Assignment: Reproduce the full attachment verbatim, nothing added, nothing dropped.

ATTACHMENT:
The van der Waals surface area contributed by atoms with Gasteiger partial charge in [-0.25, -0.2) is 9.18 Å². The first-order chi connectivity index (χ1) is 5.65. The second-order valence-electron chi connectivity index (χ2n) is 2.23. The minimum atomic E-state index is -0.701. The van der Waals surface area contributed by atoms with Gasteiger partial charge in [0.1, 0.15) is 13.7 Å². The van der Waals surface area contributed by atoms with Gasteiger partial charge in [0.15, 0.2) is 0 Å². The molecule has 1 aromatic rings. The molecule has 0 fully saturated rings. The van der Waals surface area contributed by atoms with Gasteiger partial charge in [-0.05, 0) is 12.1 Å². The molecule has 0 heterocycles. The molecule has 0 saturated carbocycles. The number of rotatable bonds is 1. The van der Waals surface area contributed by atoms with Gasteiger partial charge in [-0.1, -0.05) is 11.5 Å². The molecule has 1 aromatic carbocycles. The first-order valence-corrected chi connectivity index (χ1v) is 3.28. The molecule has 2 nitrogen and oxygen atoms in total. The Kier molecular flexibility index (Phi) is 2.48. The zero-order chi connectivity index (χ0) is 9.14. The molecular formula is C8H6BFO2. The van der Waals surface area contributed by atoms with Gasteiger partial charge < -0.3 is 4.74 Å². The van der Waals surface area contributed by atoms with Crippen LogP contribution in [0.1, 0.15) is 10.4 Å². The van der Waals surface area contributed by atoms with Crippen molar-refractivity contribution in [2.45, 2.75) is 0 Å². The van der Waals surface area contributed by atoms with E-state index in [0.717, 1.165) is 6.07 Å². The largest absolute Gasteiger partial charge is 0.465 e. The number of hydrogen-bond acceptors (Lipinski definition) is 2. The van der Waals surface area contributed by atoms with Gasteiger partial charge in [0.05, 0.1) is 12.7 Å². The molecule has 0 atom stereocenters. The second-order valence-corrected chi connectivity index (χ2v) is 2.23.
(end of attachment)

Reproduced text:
The van der Waals surface area contributed by atoms with Gasteiger partial charge in [-0.25, -0.2) is 9.18 Å². The first-order chi connectivity index (χ1) is 5.65. The second-order valence-electron chi connectivity index (χ2n) is 2.23. The minimum atomic E-state index is -0.701. The van der Waals surface area contributed by atoms with Gasteiger partial charge in [0.1, 0.15) is 13.7 Å². The van der Waals surface area contributed by atoms with Gasteiger partial charge in [0.15, 0.2) is 0 Å². The molecule has 1 aromatic rings. The molecule has 0 fully saturated rings. The van der Waals surface area contributed by atoms with Gasteiger partial charge in [-0.05, 0) is 12.1 Å². The molecule has 0 heterocycles. The molecule has 0 saturated carbocycles. The number of rotatable bonds is 1. The van der Waals surface area contributed by atoms with Gasteiger partial charge in [-0.1, -0.05) is 11.5 Å². The molecule has 1 aromatic carbocycles. The first-order valence-corrected chi connectivity index (χ1v) is 3.28. The molecule has 2 nitrogen and oxygen atoms in total. The Kier molecular flexibility index (Phi) is 2.48. The zero-order chi connectivity index (χ0) is 9.14. The molecular formula is C8H6BFO2. The van der Waals surface area contributed by atoms with Gasteiger partial charge < -0.3 is 4.74 Å². The van der Waals surface area contributed by atoms with Crippen LogP contribution in [0.1, 0.15) is 10.4 Å². The van der Waals surface area contributed by atoms with Crippen molar-refractivity contribution in [2.45, 2.75) is 0 Å². The van der Waals surface area contributed by atoms with E-state index in [0.717, 1.165) is 6.07 Å². The largest absolute Gasteiger partial charge is 0.465 e. The number of hydrogen-bond acceptors (Lipinski definition) is 2. The van der Waals surface area contributed by atoms with Gasteiger partial charge in [0.05, 0.1) is 12.7 Å². The molecule has 0 atom stereocenters. The second-order valence-corrected chi connectivity index (χ2v) is 2.23.